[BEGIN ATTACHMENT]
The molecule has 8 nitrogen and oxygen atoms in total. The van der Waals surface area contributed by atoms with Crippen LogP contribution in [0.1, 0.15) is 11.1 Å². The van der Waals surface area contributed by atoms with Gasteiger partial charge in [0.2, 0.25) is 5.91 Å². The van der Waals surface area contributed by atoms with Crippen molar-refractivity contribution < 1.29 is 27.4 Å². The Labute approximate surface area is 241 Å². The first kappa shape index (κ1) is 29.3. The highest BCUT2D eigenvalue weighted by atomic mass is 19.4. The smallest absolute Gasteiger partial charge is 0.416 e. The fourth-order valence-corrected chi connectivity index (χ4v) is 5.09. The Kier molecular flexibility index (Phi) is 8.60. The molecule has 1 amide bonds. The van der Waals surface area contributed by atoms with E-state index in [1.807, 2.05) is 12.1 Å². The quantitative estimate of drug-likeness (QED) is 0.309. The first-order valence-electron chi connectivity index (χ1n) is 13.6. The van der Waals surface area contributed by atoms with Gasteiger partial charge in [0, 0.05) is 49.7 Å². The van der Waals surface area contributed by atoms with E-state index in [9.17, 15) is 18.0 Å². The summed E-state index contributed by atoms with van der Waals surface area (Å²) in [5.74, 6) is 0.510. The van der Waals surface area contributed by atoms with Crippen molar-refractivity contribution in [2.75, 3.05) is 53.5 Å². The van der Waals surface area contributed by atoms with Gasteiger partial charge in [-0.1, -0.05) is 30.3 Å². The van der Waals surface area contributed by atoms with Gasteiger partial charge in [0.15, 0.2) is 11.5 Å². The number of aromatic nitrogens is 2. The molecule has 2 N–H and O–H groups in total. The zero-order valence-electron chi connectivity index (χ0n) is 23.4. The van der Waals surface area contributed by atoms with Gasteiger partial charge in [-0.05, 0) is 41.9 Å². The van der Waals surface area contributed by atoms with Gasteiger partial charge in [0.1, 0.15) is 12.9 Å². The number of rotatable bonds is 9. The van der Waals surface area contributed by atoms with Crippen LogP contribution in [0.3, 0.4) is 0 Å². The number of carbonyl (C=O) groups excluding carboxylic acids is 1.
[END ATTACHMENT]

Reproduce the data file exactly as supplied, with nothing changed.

The molecule has 8 nitrogen and oxygen atoms in total. The van der Waals surface area contributed by atoms with Crippen LogP contribution in [0.1, 0.15) is 11.1 Å². The van der Waals surface area contributed by atoms with Gasteiger partial charge in [0.2, 0.25) is 5.91 Å². The van der Waals surface area contributed by atoms with Crippen molar-refractivity contribution < 1.29 is 27.4 Å². The Labute approximate surface area is 241 Å². The first kappa shape index (κ1) is 29.3. The highest BCUT2D eigenvalue weighted by atomic mass is 19.4. The smallest absolute Gasteiger partial charge is 0.416 e. The fourth-order valence-corrected chi connectivity index (χ4v) is 5.09. The Kier molecular flexibility index (Phi) is 8.60. The molecule has 1 amide bonds. The van der Waals surface area contributed by atoms with E-state index in [1.807, 2.05) is 12.1 Å². The quantitative estimate of drug-likeness (QED) is 0.309. The first-order valence-electron chi connectivity index (χ1n) is 13.6. The van der Waals surface area contributed by atoms with Gasteiger partial charge in [0, 0.05) is 49.7 Å². The van der Waals surface area contributed by atoms with E-state index in [9.17, 15) is 18.0 Å². The summed E-state index contributed by atoms with van der Waals surface area (Å²) in [5.74, 6) is 0.510. The van der Waals surface area contributed by atoms with Crippen molar-refractivity contribution in [2.75, 3.05) is 53.5 Å². The van der Waals surface area contributed by atoms with Gasteiger partial charge in [-0.1, -0.05) is 30.3 Å². The van der Waals surface area contributed by atoms with Gasteiger partial charge in [0.15, 0.2) is 11.5 Å². The number of aromatic nitrogens is 2. The molecule has 2 N–H and O–H groups in total. The zero-order valence-electron chi connectivity index (χ0n) is 23.4. The van der Waals surface area contributed by atoms with Gasteiger partial charge in [-0.05, 0) is 41.9 Å². The van der Waals surface area contributed by atoms with Gasteiger partial charge in [0.1, 0.15) is 12.9 Å². The number of rotatable bonds is 9. The van der Waals surface area contributed by atoms with Crippen LogP contribution in [0.3, 0.4) is 0 Å². The number of carbonyl (C=O) groups excluding carboxylic acids is 1.